is the Social Media Manager and Writer at Credit Karma, where she’s been since February 2011. When she’s not writing about credit and finance all over the web, you can find her playing her guitar, catching the latest movie, training for her next race or just exploring the city of San Francisco. Say “Hi” on Twitter: @bhardeman.

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Disclaimer: All information posted to this site was accurate at the time of its initial publication. Efforts have been made to keep the content up to date and accurate. However, Credit Karma does not make any guarantees about the accuracy or completeness of the information provided. For complete details of any products mentioned, visit bank or issuer website.


  1. My sister forged my signature on a least now im stuck with a judgement on my public records but good my mom have they lease that they sign so now i have proof she fordge my name how do i get this eviction removed

    nique at 3:51 pm on September 21, 2015
  2. Enola Guerrero

    Hi Nique – To dispute items on your report, you can start by going here:

    Thank you!

    Enola Guerrero at 12:55 pm on September 22, 2015
  3. I had an eviction notice I moved left the property clean and no damaged went to the court hearing never went before the judge talk to apartment lawyer he said I see you moved and satisfied your debt I told him it was because they gave me a noticed that they weren’t renewing my lease I talked to cooperate office of the complex and they left up to the property manager the end of the lease I found a house and moved two days before I turned my keys in the manager called and said the would renew my lease I told him I found a place I told their lawyer all of this so why did if send me an eviction notice the lawyer could not understand and told me I didn’t have to see the judge I have moved to ax and tried to get an apartment an the eviction notice showed up they gave me the report and the agency they used to check back ground info I contacted them they checked iIl records and found it was satisfied and said my credit info needs to be updated how can I do this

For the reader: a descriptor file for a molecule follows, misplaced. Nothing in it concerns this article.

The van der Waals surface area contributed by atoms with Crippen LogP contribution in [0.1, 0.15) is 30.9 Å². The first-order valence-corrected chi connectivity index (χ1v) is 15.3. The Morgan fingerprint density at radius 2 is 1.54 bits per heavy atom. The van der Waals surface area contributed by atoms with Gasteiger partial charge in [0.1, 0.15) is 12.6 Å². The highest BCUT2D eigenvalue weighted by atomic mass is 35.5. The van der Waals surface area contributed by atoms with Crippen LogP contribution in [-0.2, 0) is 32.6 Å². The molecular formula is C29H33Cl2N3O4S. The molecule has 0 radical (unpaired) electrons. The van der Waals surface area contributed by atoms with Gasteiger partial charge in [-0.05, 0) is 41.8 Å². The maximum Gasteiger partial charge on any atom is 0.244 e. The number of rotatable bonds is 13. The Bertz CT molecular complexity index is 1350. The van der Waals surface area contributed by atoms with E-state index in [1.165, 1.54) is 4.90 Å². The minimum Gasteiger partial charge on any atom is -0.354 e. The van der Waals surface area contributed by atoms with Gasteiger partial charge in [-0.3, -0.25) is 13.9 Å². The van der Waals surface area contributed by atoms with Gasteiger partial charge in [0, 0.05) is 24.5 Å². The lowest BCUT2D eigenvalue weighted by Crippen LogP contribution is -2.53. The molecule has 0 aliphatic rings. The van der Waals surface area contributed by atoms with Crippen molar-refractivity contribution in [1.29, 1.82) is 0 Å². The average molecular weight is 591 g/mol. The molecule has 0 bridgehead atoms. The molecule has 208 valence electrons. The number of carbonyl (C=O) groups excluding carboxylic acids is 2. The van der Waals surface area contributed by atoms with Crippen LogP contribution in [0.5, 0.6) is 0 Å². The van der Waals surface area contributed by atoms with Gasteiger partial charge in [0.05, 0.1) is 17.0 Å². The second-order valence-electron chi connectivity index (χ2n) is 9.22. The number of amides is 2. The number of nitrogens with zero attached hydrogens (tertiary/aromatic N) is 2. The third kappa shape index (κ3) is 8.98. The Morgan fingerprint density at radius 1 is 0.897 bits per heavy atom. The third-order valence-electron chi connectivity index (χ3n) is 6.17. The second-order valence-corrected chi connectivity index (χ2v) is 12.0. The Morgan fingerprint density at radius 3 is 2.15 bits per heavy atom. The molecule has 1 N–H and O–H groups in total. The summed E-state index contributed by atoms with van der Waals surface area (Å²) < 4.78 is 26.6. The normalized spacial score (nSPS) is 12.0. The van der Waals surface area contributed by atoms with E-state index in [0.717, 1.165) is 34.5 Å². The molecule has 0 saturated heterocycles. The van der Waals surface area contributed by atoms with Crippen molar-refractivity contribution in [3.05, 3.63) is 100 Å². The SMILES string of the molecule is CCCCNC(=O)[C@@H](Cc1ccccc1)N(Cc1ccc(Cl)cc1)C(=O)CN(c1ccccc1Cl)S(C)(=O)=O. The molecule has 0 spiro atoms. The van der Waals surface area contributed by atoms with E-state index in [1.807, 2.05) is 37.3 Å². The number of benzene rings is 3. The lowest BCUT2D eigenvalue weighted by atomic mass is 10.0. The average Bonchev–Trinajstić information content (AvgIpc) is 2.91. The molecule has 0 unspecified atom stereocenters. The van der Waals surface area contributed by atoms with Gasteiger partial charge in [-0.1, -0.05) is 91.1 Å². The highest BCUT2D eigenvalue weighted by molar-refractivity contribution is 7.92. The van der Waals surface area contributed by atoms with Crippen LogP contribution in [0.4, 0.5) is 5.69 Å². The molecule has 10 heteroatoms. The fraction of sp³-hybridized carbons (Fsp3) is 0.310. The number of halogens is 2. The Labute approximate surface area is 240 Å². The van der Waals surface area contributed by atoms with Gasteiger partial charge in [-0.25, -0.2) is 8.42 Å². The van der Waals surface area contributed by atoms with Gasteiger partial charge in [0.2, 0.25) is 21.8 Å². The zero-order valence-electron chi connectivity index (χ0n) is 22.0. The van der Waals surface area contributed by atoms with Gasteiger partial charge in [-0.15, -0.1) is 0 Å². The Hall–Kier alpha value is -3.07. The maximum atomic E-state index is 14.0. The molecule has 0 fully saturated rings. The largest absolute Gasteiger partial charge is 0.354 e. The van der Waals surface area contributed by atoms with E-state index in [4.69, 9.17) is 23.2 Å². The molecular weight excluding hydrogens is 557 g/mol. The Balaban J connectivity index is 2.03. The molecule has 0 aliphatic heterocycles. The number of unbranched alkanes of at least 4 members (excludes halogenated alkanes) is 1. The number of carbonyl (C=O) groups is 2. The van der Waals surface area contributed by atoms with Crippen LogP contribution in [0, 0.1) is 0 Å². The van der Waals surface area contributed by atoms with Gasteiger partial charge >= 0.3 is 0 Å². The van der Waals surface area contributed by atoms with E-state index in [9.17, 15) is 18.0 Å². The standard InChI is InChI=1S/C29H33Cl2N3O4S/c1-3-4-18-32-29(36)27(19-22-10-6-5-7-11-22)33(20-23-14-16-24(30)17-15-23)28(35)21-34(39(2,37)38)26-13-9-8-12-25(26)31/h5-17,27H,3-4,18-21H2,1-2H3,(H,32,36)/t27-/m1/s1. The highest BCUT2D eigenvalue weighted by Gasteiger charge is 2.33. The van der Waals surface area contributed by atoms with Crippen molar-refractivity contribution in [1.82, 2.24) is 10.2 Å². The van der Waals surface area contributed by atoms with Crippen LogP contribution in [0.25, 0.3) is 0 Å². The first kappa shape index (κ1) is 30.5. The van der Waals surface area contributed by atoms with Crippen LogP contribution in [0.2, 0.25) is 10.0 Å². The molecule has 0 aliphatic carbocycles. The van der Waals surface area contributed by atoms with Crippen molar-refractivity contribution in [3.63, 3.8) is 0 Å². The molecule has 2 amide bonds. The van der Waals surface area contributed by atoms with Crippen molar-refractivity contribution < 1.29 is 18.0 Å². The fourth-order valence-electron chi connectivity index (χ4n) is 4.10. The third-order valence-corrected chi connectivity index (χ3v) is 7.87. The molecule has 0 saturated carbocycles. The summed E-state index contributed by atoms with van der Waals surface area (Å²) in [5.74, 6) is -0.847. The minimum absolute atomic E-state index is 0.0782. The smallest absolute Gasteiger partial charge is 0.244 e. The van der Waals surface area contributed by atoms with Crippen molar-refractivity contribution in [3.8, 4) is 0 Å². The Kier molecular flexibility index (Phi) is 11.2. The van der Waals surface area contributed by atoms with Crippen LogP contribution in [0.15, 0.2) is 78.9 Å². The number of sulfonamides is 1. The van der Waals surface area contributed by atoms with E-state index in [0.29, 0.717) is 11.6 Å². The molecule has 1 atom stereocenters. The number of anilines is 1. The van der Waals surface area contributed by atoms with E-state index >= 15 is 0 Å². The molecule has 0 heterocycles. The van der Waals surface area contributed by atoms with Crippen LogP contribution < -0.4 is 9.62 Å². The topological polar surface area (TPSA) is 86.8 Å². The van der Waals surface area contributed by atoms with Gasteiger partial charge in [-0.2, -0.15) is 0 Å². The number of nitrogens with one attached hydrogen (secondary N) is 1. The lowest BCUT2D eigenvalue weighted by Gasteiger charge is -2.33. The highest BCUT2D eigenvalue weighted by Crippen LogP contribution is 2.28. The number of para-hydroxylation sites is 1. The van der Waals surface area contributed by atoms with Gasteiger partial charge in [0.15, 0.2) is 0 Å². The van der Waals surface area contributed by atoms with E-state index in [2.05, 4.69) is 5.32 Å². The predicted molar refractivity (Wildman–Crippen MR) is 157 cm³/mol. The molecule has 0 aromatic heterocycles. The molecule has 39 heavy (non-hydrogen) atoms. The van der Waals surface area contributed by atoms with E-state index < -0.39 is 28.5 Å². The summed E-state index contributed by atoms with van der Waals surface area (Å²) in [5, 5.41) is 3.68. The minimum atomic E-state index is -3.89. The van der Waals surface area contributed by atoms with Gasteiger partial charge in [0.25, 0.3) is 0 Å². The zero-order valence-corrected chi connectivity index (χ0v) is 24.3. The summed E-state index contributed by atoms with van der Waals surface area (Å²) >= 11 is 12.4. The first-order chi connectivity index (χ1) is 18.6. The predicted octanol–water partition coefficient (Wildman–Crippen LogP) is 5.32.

Barbara at 8:07 pm on September 22, 2015
  4. Enola Guerrero

    Hi Barbara – Updates can take up to 30 days to reflect on your account. If you are seeing this information on your full credit report, you can dispute it by going here:


    Enola Guerrero at 12:30 pm on September 23, 2015
  5. I have a Disposessory on my credit for $771. I have called the MGMT to make a payment plan but they wont accept. Instead of me paying the $771 that’s on my credit. The MGMT wants me to pay in full the $771 and the move out statement. But thats not on my credit and they have not taken me to court for that (Move out statement). I plan on paying it but not in full. What can I do if they wont accept a payment plan? Also prior to that the property manager stated that it will go to collections and then I can make a plan that way. But it never happened. It went straight to the MGMT.

    Brittany at 4:50 am on September 24, 2015
  6. Enola Guerrero

    Hi Brittany – Since we are not the lender in question, we suggest talking to them about other options. Also, you can try asking any credit concerns you may have in our advice center here:


    Enola Guerrero at 12:28 pm on September 25, 2015
  7. hey me and my dad lived in a house for 30 some years wen all of the sudden they gave him eviction notice.he hadnt had to pay rent in months if not name was not on the eviction.does that mean i can still live there untill they serve me? and if they never had original rental agreement is that dad has been out and i have not been up there since am i still legal there?

    reggie at 3:29 pm on September 30, 2015
  8. Enola Guerrero

    Hi Reggie – Check out our advice center for any credit concerns you have


    Enola Guerrero at 2:05 pm on October 2, 2015
  9. My mom and I were renting an apartment and we were taken to court for an unlawful detainer…they ruled in favor of the landlord so does that mean we were evicted? We actually vacated the premises before the court date. Since we left before the actual “eviction” but the judge ruled against us, does a court judgement mean the same as eviction?

    Tyiesha Evans at 7:58 pm on October 2, 2015
  10. Enola Guerrero

    Hi Tyiesha – I suggest asking any credit concerns you may have in our advice center.


    Enola Guerrero at 5:27 pm on October 6, 2015